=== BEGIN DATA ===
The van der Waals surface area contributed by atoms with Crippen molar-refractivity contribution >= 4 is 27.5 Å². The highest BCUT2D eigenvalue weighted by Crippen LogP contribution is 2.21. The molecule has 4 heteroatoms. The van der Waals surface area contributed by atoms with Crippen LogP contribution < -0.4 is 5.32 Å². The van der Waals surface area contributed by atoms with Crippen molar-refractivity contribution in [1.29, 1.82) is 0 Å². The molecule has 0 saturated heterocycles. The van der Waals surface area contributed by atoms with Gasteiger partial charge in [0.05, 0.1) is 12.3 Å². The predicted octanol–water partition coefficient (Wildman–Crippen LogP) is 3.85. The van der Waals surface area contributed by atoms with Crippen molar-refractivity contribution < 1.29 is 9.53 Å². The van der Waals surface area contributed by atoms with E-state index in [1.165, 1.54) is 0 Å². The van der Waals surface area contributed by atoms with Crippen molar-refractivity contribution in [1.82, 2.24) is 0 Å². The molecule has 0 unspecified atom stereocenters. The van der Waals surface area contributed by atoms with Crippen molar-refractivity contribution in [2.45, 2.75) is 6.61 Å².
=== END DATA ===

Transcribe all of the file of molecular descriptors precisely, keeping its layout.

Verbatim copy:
The van der Waals surface area contributed by atoms with Crippen molar-refractivity contribution >= 4 is 27.5 Å². The highest BCUT2D eigenvalue weighted by Crippen LogP contribution is 2.21. The molecule has 4 heteroatoms. The van der Waals surface area contributed by atoms with Crippen LogP contribution < -0.4 is 5.32 Å². The van der Waals surface area contributed by atoms with Crippen molar-refractivity contribution in [1.29, 1.82) is 0 Å². The molecule has 0 saturated heterocycles. The van der Waals surface area contributed by atoms with Gasteiger partial charge in [0.05, 0.1) is 12.3 Å². The predicted octanol–water partition coefficient (Wildman–Crippen LogP) is 3.85. The van der Waals surface area contributed by atoms with Crippen molar-refractivity contribution < 1.29 is 9.53 Å². The van der Waals surface area contributed by atoms with E-state index in [1.165, 1.54) is 0 Å². The van der Waals surface area contributed by atoms with Crippen molar-refractivity contribution in [1.82, 2.24) is 0 Å². The molecule has 0 unspecified atom stereocenters. The van der Waals surface area contributed by atoms with Crippen molar-refractivity contribution in [2.45, 2.75) is 6.61 Å².